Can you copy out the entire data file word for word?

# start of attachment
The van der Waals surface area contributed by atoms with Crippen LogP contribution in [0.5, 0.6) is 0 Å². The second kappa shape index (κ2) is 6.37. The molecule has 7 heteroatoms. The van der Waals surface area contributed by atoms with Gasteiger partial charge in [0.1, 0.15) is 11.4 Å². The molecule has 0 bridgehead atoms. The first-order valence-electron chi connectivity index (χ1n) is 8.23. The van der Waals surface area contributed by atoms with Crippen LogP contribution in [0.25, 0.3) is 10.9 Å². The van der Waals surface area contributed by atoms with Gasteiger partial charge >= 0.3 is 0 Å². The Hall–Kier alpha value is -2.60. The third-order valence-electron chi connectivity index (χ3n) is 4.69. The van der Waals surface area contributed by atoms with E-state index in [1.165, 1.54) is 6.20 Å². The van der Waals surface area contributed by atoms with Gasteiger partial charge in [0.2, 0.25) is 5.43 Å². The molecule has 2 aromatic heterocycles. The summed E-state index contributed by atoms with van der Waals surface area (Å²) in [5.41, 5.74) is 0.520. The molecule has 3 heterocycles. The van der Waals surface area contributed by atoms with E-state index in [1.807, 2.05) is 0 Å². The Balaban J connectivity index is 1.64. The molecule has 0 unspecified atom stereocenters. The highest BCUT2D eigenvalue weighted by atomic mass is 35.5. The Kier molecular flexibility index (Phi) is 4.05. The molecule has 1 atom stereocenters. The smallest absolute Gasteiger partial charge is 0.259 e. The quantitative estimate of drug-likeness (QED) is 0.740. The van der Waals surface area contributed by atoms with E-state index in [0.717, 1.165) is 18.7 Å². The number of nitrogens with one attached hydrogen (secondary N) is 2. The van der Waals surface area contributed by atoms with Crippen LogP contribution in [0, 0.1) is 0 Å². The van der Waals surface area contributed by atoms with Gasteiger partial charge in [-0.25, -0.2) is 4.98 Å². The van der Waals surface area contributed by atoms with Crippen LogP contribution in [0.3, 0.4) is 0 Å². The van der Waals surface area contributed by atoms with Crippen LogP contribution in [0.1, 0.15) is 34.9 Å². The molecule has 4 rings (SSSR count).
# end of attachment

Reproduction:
The van der Waals surface area contributed by atoms with Crippen LogP contribution in [0.5, 0.6) is 0 Å². The second kappa shape index (κ2) is 6.37. The molecule has 7 heteroatoms. The van der Waals surface area contributed by atoms with Gasteiger partial charge in [0.1, 0.15) is 11.4 Å². The molecule has 0 bridgehead atoms. The first-order valence-electron chi connectivity index (χ1n) is 8.23. The van der Waals surface area contributed by atoms with Crippen LogP contribution in [0.25, 0.3) is 10.9 Å². The van der Waals surface area contributed by atoms with Gasteiger partial charge >= 0.3 is 0 Å². The Hall–Kier alpha value is -2.60. The third-order valence-electron chi connectivity index (χ3n) is 4.69. The van der Waals surface area contributed by atoms with E-state index in [1.165, 1.54) is 6.20 Å². The van der Waals surface area contributed by atoms with Gasteiger partial charge in [0.2, 0.25) is 5.43 Å². The molecule has 2 aromatic heterocycles. The summed E-state index contributed by atoms with van der Waals surface area (Å²) in [5.41, 5.74) is 0.520. The molecule has 3 heterocycles. The van der Waals surface area contributed by atoms with E-state index in [1.807, 2.05) is 0 Å². The Balaban J connectivity index is 1.64. The molecule has 0 unspecified atom stereocenters. The highest BCUT2D eigenvalue weighted by atomic mass is 35.5. The Kier molecular flexibility index (Phi) is 4.05. The molecule has 1 atom stereocenters. The smallest absolute Gasteiger partial charge is 0.259 e. The quantitative estimate of drug-likeness (QED) is 0.740. The van der Waals surface area contributed by atoms with E-state index in [0.717, 1.165) is 18.7 Å². The number of nitrogens with one attached hydrogen (secondary N) is 2. The van der Waals surface area contributed by atoms with Crippen LogP contribution in [0, 0.1) is 0 Å². The van der Waals surface area contributed by atoms with Gasteiger partial charge in [-0.25, -0.2) is 4.98 Å². The van der Waals surface area contributed by atoms with Crippen LogP contribution in [0.3, 0.4) is 0 Å². The van der Waals surface area contributed by atoms with Crippen LogP contribution in [0.1, 0.15) is 34.9 Å². The molecule has 4 rings (SSSR count).